Authorities Shut Down Brome Lake Ducks Ltd. Slaughterhouse for Cruelty to Ducks

On September 4, 2020, the Canadian Food Inspection Agency (“CFIA”) suspended the licence of Brome Lake Ducks Ltd., a duck slaughterhouse in Asbestos, Quebec. The CFIA stated that Brome Lake Ducks had illegally abused ducks by failing to comply with the Safe Food for Canadians Regulations by handling ducks and using slaughter equipment in a manner that causes unnecessary suffering, injury or death. 

The CFIA has so far failed to share any further information regarding the problems at the Brome Lake Ducks facility, and what corrective action the CFIA is requiring before it lifts the licence suspension. It is also not clear why the slaughterhouse isn’t facing charges, if it failed to comply with humane slaughter regulations.

Shockingly, Brome Lake Ducks still states on its website, “Our ducks are treated humanely”—despite the CFIA shutting down the slaughterhouse for treating ducks inhumanely.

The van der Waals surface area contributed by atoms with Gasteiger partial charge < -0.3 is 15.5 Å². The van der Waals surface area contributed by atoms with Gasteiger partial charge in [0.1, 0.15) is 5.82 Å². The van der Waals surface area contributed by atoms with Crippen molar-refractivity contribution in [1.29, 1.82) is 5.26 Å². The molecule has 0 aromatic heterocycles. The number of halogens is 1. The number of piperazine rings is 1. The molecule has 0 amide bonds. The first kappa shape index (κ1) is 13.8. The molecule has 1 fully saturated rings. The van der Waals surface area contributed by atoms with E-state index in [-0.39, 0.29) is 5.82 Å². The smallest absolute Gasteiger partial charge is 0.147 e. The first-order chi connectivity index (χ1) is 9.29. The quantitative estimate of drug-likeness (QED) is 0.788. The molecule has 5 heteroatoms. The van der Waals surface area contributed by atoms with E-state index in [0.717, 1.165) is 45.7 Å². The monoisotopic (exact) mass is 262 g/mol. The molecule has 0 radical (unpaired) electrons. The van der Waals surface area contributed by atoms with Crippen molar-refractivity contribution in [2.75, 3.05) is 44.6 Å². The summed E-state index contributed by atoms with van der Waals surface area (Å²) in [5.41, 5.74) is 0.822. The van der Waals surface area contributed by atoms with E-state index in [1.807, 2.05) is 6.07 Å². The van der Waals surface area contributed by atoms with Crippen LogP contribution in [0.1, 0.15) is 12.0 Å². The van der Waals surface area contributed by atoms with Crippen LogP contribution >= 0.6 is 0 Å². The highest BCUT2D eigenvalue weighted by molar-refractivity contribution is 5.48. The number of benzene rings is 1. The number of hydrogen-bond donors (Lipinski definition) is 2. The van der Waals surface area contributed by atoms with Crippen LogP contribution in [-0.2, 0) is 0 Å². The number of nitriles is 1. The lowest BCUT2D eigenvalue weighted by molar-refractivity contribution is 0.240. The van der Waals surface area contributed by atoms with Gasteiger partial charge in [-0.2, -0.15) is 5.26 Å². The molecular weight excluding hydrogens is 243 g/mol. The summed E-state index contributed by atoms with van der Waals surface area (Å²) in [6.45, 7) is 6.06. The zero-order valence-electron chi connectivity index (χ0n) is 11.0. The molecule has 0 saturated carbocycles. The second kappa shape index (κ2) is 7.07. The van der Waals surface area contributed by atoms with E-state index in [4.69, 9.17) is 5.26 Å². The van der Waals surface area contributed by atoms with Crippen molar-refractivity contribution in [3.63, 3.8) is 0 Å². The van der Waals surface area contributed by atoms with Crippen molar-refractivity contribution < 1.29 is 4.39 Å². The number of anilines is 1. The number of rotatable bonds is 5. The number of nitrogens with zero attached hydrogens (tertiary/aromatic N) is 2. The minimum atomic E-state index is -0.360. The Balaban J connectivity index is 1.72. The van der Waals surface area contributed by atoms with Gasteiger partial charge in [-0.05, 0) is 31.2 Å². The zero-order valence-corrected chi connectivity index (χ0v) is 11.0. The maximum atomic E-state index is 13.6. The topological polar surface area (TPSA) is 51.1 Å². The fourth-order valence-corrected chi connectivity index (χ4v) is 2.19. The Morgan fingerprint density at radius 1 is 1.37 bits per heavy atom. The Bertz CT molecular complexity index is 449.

While it is tragic that these ducks endured even more pain and suffering during slaughter than is considered acceptable under Canadian law, it is at least good to see the CFIA take rare enforcement action. Canada’s legal standards for both transport and slaughter of farmed animals have been widely criticized as weak and underenforced.  

No oversight of Canadian factory farms

Most people are shocked to learn that animal welfare on farms is not regulated in Canada. Sadly, it is only when farmed animals are transported or slaughtered that there are legal standards governing their treatment in Canada. Provincial animal welfare laws generally exempt any pain and suffering caused by standard agricultural practices and there are no proactive government inspections of farms to monitor the welfare of animals. While the abuse of animals during slaughter can sometimes result in penalties due to the presence of CFIA inspectors at slaughterhouses, the vast majority of abuse on farms goes unreported.  

Canadian farms and slaughterhouses urgently need stronger oversight, including publicly-shared inspection reports that inform concerned citizens and consumers when slaughterhouses violate animal welfare, workplace safety, or public health laws. It’s high time industry and governments provide this vital information to Canadians, the vast majority of whom care about the treatment of farmed animals and want more transparency and oversight in our food system, not less.

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